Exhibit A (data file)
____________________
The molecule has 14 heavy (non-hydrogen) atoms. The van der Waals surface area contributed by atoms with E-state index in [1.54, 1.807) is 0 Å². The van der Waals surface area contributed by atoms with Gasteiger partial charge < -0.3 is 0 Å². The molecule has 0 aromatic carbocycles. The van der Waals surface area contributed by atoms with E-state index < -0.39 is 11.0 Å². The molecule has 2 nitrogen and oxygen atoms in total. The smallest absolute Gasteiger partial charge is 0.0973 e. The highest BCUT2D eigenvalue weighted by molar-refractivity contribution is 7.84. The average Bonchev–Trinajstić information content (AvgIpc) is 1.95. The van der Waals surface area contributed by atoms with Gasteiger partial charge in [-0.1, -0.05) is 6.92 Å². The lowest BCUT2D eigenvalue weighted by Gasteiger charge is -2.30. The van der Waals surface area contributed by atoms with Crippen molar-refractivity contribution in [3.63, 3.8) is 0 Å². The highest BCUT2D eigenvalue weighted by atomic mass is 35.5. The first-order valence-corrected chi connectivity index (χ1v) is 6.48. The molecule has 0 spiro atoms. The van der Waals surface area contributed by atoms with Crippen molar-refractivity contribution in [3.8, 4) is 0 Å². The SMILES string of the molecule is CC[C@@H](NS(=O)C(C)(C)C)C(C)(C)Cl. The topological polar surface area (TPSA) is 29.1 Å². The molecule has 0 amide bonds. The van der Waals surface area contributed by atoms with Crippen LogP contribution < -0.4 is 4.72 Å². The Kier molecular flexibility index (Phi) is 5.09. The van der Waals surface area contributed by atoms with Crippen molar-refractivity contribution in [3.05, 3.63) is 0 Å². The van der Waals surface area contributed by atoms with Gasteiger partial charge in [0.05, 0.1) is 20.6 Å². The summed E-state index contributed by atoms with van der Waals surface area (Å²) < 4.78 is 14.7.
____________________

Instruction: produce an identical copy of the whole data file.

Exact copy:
The molecule has 14 heavy (non-hydrogen) atoms. The van der Waals surface area contributed by atoms with E-state index in [1.54, 1.807) is 0 Å². The van der Waals surface area contributed by atoms with Gasteiger partial charge < -0.3 is 0 Å². The molecule has 0 aromatic carbocycles. The van der Waals surface area contributed by atoms with E-state index < -0.39 is 11.0 Å². The molecule has 2 nitrogen and oxygen atoms in total. The smallest absolute Gasteiger partial charge is 0.0973 e. The highest BCUT2D eigenvalue weighted by molar-refractivity contribution is 7.84. The average Bonchev–Trinajstić information content (AvgIpc) is 1.95. The van der Waals surface area contributed by atoms with Gasteiger partial charge in [-0.1, -0.05) is 6.92 Å². The lowest BCUT2D eigenvalue weighted by Gasteiger charge is -2.30. The van der Waals surface area contributed by atoms with Crippen molar-refractivity contribution in [3.63, 3.8) is 0 Å². The highest BCUT2D eigenvalue weighted by atomic mass is 35.5. The first-order valence-corrected chi connectivity index (χ1v) is 6.48. The molecule has 0 spiro atoms. The van der Waals surface area contributed by atoms with Crippen molar-refractivity contribution in [3.8, 4) is 0 Å². The SMILES string of the molecule is CC[C@@H](NS(=O)C(C)(C)C)C(C)(C)Cl. The topological polar surface area (TPSA) is 29.1 Å². The molecule has 0 amide bonds. The van der Waals surface area contributed by atoms with Crippen LogP contribution < -0.4 is 4.72 Å². The Kier molecular flexibility index (Phi) is 5.09. The van der Waals surface area contributed by atoms with Crippen molar-refractivity contribution in [3.05, 3.63) is 0 Å². The van der Waals surface area contributed by atoms with Gasteiger partial charge in [0.05, 0.1) is 20.6 Å². The summed E-state index contributed by atoms with van der Waals surface area (Å²) < 4.78 is 14.7.